The Critical 'I'

Read. React. Repeat.

Tuesday, August 17, 2004

what's in a name
Among all the trademark battles that Google is fighting, the one over Gmail is probably the most troubling for the company. The search king is in fourth place for the race to register the "Gmail" name, putting its claim in some jeopardy.

I'm thinking that they'll still get it if they really want it, but will have to pay through the nose. Either they'll have to grease the wheels with the trademark authorities and the other claimants, or else will have to heavily pay off one of the three claimants in front of them to buy it from them.

A couple of things come to mind:

- As I mentioned regarding the dispute, it's surprising that such a gee-whiz tech company, whose whole business is based around information retrieval and research, would be so negligent with its own product development. It doesn't bode well for Google's operating ability as a public company--assuming the IPO ever gets off the ground.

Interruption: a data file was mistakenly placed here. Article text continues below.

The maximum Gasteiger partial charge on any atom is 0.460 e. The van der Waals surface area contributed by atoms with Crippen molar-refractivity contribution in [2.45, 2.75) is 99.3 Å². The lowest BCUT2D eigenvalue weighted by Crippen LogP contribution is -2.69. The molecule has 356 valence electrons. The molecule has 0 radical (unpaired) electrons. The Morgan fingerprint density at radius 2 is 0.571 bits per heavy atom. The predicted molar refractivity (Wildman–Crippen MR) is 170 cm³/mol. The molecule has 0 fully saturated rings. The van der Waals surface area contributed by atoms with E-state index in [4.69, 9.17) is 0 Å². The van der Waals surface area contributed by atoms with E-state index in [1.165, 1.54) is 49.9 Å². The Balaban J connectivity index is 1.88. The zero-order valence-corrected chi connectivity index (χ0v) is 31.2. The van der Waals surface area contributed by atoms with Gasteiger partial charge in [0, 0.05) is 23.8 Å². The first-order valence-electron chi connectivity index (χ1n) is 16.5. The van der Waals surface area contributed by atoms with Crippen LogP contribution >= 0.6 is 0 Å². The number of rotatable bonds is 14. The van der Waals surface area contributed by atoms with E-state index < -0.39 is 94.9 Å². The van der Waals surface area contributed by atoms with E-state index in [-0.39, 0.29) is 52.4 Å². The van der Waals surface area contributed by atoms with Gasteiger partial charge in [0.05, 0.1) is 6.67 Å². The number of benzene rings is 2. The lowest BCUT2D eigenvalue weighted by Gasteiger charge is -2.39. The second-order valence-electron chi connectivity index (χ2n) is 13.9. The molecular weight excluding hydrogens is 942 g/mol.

- I'm wondering why Google felt compelled to create a new, distinct brandname for its email offering in the first place. Why not offer "" addresses? Or, if those are reserved for corporate employees (instead of something like ""), then "" would work. A mass market so enchanted by all things Google would be delighted to have the name in their email address. "Gmail" seems too abstract. The desire to have a short domain name is understandable, but I think it's offset by the equity in the Google brand.